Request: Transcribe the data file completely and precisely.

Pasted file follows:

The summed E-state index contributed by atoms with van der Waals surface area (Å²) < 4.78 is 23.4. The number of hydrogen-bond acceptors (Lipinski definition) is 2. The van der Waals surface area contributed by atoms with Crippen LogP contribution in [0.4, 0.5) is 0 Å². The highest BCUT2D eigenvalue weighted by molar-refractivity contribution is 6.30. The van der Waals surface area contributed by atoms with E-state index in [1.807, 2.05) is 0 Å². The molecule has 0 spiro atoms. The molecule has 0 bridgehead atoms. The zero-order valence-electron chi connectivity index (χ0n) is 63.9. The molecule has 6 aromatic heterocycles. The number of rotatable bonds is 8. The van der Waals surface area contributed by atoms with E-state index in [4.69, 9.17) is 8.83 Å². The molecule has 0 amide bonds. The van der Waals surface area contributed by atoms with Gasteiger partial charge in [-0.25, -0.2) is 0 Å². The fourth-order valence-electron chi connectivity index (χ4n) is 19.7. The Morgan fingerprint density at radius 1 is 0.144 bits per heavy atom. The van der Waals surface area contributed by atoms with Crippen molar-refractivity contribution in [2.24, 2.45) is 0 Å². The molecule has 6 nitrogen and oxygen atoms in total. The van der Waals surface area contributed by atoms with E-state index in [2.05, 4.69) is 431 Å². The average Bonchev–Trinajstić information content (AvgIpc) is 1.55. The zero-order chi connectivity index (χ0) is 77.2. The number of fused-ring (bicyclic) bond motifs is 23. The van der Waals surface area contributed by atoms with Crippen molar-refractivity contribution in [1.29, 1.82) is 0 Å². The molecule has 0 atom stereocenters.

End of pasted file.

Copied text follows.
The summed E-state index contributed by atoms with van der Waals surface area (Å²) < 4.78 is 23.4. The number of hydrogen-bond acceptors (Lipinski definition) is 2. The van der Waals surface area contributed by atoms with Crippen LogP contribution in [0.4, 0.5) is 0 Å². The highest BCUT2D eigenvalue weighted by molar-refractivity contribution is 6.30. The van der Waals surface area contributed by atoms with E-state index in [1.807, 2.05) is 0 Å². The molecule has 0 spiro atoms. The molecule has 0 bridgehead atoms. The zero-order valence-electron chi connectivity index (χ0n) is 63.9. The molecule has 6 aromatic heterocycles. The number of rotatable bonds is 8. The van der Waals surface area contributed by atoms with E-state index in [4.69, 9.17) is 8.83 Å². The molecule has 0 amide bonds. The van der Waals surface area contributed by atoms with Gasteiger partial charge in [-0.25, -0.2) is 0 Å². The fourth-order valence-electron chi connectivity index (χ4n) is 19.7. The Morgan fingerprint density at radius 1 is 0.144 bits per heavy atom. The van der Waals surface area contributed by atoms with Crippen molar-refractivity contribution in [2.24, 2.45) is 0 Å². The molecule has 6 nitrogen and oxygen atoms in total. The van der Waals surface area contributed by atoms with E-state index in [2.05, 4.69) is 431 Å². The average Bonchev–Trinajstić information content (AvgIpc) is 1.55. The zero-order chi connectivity index (χ0) is 77.2. The number of fused-ring (bicyclic) bond motifs is 23. The van der Waals surface area contributed by atoms with Crippen molar-refractivity contribution in [1.29, 1.82) is 0 Å². The molecule has 0 atom stereocenters.